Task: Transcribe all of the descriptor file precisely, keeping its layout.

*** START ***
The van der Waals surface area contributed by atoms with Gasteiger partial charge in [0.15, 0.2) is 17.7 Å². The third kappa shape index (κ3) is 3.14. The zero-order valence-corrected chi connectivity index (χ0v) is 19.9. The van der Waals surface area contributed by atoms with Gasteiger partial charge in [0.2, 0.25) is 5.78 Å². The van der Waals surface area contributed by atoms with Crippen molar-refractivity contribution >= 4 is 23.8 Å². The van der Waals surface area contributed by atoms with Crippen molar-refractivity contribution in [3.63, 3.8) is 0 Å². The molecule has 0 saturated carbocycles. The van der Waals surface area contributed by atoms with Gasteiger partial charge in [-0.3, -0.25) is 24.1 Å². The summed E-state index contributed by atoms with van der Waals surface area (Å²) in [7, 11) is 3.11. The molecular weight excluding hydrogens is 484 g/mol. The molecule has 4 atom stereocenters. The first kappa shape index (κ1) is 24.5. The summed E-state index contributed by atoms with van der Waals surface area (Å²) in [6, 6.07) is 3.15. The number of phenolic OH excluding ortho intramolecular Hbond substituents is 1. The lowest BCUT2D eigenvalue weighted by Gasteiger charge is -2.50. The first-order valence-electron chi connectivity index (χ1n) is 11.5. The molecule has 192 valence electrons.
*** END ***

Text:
The van der Waals surface area contributed by atoms with Gasteiger partial charge in [0.15, 0.2) is 17.7 Å². The third kappa shape index (κ3) is 3.14. The zero-order valence-corrected chi connectivity index (χ0v) is 19.9. The van der Waals surface area contributed by atoms with Gasteiger partial charge in [0.2, 0.25) is 5.78 Å². The van der Waals surface area contributed by atoms with Crippen molar-refractivity contribution >= 4 is 23.8 Å². The van der Waals surface area contributed by atoms with Crippen molar-refractivity contribution in [3.63, 3.8) is 0 Å². The molecule has 0 saturated carbocycles. The van der Waals surface area contributed by atoms with Gasteiger partial charge in [-0.3, -0.25) is 24.1 Å². The summed E-state index contributed by atoms with van der Waals surface area (Å²) in [7, 11) is 3.11. The molecular weight excluding hydrogens is 484 g/mol. The molecule has 4 atom stereocenters. The first kappa shape index (κ1) is 24.5. The summed E-state index contributed by atoms with van der Waals surface area (Å²) in [6, 6.07) is 3.15. The number of phenolic OH excluding ortho intramolecular Hbond substituents is 1. The lowest BCUT2D eigenvalue weighted by Gasteiger charge is -2.50. The first-order valence-electron chi connectivity index (χ1n) is 11.5. The molecule has 192 valence electrons.